1000 Elysian Park Avenue
Los Angeles, California 90012
Telephone: (323) 224-1500
Baseball stadium (opened 1962)
About Dodger Stadium
The first privately financed major league baseball facility since Yankee Stadium in New York, Dodger Stadium is the famed home of the Los Angeles Dodgers, winners of eight National League pennants. Designed by Emil Praeger and built for $18 million, it was also home to the California Angels from 1962-65 before Anaheim Stadium (now Angel Stadium) was opened. It has welcomed more than 118 million fans in its first 43 years and was the first major league home field to host more than three million fans in a single season in 1980. In April 2005, the Dodgers were recognized by Guinness World Records Book as having registered the "Highest Cumulative Attendance for a Baseball Franchise," a figure that has now topped 167 million since 1901, when Major League Baseball began tracking official attendance.
In addition to hosting the Dodgers, the facility has been the site of major events including the 1984 Olympic baseball demonstration tournament, the opening ceremony of the 1991 U.S. Olympic Festival and concerts, the 1980 Major League Baseball All-Star Game, a mass with Pope John Paul II on September 16, 1987, and concerts by the Beatles (1966), Elton John (1975 and 1992), The Jacksons (1984) and The Three Tenors (1994), Dave Matthews Band (2001) and Bruce Springsteen (2003).
In 2004, the stadium underwent a $20 million limited renovation project that added approximately 1,600 seats on the field level. Many of the new rows of seating are just a few feet from the field of play itself. The new seating towards the brand new Dodger Dugout Club restaurant and bar which is lcoated right behind home plate. In addition, an LED scoreboard was installed from foul pole to foul pole along the base of the Loge Level, the largest of its kind in baseball.
Dodger Stadium underwent another restoration project prior to 2006, returning to the stadium’s original color palette from 1962. The project included the replacement of the 30-year-old plastic seats on the Top Deck, Reserved, Loge, and Field levels. The new baseline seating includes the traditional “box seating” which feature a table amenity. Finally, a Loge Terrace was created outside the stadium to provide a picnic area for fans to gather before and after games.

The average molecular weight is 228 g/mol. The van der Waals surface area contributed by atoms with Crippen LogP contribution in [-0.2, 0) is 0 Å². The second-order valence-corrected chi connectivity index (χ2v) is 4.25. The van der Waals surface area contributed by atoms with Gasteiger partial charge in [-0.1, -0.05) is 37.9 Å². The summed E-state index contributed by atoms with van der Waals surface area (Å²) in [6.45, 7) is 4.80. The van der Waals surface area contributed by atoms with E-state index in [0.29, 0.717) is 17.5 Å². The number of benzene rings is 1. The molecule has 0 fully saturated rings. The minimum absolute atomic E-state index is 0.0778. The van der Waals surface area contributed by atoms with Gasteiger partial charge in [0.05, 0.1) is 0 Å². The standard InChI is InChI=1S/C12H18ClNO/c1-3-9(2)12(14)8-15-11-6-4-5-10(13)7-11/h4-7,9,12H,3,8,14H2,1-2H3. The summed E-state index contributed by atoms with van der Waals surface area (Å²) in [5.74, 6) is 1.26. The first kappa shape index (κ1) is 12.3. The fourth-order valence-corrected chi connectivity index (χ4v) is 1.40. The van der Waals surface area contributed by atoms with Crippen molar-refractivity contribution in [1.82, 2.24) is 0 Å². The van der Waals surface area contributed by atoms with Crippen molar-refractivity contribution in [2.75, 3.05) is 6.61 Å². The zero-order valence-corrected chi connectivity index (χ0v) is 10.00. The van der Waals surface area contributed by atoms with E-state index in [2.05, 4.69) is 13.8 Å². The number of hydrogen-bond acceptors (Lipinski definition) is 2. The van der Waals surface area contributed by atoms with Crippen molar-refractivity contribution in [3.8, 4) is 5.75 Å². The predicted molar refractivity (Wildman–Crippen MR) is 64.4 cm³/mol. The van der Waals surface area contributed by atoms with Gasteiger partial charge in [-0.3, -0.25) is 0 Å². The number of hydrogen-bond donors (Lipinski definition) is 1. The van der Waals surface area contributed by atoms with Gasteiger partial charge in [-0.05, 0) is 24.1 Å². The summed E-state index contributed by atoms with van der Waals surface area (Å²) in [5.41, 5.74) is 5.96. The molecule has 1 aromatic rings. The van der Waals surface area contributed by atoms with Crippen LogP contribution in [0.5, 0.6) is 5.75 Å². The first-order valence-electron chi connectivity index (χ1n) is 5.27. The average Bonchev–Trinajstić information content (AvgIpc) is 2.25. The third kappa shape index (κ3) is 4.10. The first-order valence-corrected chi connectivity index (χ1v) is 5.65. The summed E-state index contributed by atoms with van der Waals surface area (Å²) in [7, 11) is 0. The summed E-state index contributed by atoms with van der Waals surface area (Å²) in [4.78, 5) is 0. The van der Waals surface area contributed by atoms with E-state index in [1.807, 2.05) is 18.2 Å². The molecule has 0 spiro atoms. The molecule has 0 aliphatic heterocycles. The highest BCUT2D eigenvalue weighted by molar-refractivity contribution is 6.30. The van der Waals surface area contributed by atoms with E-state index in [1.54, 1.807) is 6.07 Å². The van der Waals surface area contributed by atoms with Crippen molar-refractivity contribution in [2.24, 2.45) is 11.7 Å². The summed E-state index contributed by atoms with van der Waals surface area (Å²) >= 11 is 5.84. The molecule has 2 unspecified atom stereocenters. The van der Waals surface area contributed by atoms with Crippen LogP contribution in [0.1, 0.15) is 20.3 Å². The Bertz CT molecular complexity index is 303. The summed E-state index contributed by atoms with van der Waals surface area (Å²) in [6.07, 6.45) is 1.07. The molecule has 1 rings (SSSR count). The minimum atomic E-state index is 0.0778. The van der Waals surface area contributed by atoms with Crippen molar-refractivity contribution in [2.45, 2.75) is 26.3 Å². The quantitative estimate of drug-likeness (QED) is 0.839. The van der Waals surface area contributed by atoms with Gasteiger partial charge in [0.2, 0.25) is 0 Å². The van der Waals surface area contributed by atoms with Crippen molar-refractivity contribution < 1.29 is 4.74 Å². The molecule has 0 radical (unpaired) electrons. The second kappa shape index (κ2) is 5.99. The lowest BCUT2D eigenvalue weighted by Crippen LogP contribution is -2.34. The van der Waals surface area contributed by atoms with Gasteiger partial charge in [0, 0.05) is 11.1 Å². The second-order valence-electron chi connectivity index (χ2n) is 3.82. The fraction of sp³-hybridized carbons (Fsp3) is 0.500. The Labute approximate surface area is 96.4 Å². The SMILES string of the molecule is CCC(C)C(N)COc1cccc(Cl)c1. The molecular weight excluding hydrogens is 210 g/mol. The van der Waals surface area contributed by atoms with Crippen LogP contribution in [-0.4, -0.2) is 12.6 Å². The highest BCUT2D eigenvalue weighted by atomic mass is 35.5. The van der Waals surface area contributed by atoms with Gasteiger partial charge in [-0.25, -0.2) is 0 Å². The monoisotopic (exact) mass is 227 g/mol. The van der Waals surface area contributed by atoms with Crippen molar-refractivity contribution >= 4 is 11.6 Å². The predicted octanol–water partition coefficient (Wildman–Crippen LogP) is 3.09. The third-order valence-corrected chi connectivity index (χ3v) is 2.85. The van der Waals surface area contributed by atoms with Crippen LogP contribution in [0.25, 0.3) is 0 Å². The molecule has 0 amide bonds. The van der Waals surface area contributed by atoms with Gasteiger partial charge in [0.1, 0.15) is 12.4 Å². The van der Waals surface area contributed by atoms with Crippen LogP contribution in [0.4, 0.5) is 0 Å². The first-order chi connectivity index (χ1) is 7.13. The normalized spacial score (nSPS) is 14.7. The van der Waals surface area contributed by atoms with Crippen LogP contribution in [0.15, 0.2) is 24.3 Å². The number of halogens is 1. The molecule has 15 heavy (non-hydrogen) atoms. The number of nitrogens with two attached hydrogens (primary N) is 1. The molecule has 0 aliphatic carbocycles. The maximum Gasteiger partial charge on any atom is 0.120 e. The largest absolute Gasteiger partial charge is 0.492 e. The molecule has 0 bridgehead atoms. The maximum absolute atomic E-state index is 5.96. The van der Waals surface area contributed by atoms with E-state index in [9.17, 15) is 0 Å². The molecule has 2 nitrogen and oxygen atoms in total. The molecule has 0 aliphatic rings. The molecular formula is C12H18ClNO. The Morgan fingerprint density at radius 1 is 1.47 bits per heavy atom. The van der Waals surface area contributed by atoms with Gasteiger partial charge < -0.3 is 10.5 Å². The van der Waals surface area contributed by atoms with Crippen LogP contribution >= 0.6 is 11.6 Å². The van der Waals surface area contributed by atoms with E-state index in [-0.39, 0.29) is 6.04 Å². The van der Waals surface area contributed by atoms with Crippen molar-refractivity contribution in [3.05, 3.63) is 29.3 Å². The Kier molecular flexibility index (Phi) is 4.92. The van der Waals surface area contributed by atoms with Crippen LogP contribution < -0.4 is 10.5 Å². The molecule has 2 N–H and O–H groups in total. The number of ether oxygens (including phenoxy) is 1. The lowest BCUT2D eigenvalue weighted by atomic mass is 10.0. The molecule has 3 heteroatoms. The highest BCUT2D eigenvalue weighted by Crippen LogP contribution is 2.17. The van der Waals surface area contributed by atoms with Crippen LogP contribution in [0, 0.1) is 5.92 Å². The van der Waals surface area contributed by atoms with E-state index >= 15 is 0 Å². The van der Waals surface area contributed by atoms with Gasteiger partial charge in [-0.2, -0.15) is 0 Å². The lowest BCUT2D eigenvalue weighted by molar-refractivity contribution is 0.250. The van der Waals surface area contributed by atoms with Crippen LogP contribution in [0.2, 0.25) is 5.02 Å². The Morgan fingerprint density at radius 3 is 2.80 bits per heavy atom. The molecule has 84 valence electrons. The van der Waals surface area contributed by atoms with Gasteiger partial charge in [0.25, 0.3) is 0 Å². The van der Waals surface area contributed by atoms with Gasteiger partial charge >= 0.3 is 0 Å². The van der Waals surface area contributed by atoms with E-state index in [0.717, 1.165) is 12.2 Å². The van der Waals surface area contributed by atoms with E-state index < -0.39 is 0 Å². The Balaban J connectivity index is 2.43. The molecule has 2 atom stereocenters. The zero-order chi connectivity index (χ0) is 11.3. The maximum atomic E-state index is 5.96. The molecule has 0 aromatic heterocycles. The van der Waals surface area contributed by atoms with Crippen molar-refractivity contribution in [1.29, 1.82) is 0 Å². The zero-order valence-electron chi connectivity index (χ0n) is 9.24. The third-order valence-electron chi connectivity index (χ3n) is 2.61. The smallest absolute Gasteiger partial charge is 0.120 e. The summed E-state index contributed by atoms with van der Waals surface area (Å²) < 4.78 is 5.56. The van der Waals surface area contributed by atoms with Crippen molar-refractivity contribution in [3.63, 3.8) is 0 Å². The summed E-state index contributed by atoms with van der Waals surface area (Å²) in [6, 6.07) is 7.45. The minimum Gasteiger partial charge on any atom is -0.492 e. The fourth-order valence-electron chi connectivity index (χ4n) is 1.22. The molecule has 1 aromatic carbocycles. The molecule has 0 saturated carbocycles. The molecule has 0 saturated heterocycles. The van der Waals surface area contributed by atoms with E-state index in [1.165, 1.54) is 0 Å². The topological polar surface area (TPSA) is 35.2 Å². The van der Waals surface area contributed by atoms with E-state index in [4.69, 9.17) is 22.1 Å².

Dodger Stadim has also been used as the site for numerous commercial, television and motion picture shoots, as well as business conventions and seminars. The site has been host to many memorable moments, but it was the site of the greatest moment in Los Angeles sports history in 1988, as Kirk Gibson's pinch-hit home run led the Dodgers to a come-from-behind victory over Oakland in the first game of the 1988 World Series. The moment was selected as L.A.'s greatest in the Sports Council's poll in 1995.
There is seating for 56,000 in Dodger Stadium, surrounding a natural-grass field with a dirt infield. Dimensions include 330 feet down the lines, 385 feet to the power alleys and 395 feet to straightaway center.
•Location and parking:
Dodger Stadium is located in Chavez Ravine, just north of downtown Los Angeles. It is accessible from Sunset or Glendale Boulevards, the Golden State (5) Freeway, or the Pasadena (110) Freeway.
The stadium is owned and managed by the Dodgers. For information about stadium rentals, contact Lon Rosenberg, Director of Stadium Operations, at (323) 224-1351.
The stadium complex covers 300 acres in a park-like setting. The stadium offers 56,000 seats on Field, Loge, Club (and suite), Reserved and Top Deck levels plus outfield pavilions in left and right field. The famous "DodgerVision" videoboard above the left-field pavilion, measures 25 by 35 feet and was originally installed in 1980, with subsequent improvements.
There are 16,000 parking spaces in 21 terraced lots. There are multiple ticket sales locations outside the stadium and a main box office with ten windows. Tickets can be purchased at all Ticketmaster outlets and on www.Dodgers.com.
There are locker rooms for the Dodgers, the visiting team, and umpires, as well as multiple meeting rooms available for administrative and hospitality functions, as well as the elegant Stadium Club. Additionally, there is an excellent press box and broadcast facility on the Club Level which is named after Hall of Fame Dodger broadcaster Vin Scully.
The Stadium offers multiple concessions throughout, in addition to the Dugout Club and Stadium Club. The club level is also equipped with multiple merchandise stands and a Dodger store. In 2004, the Travel Channel named Dodger Stadium as the world's best stadium for fine dining and in both 2003 and 2004, the Los Angeles Daily News awarded Dodger baseball as the "Best Sporting Event" in its annual readers' choice poll.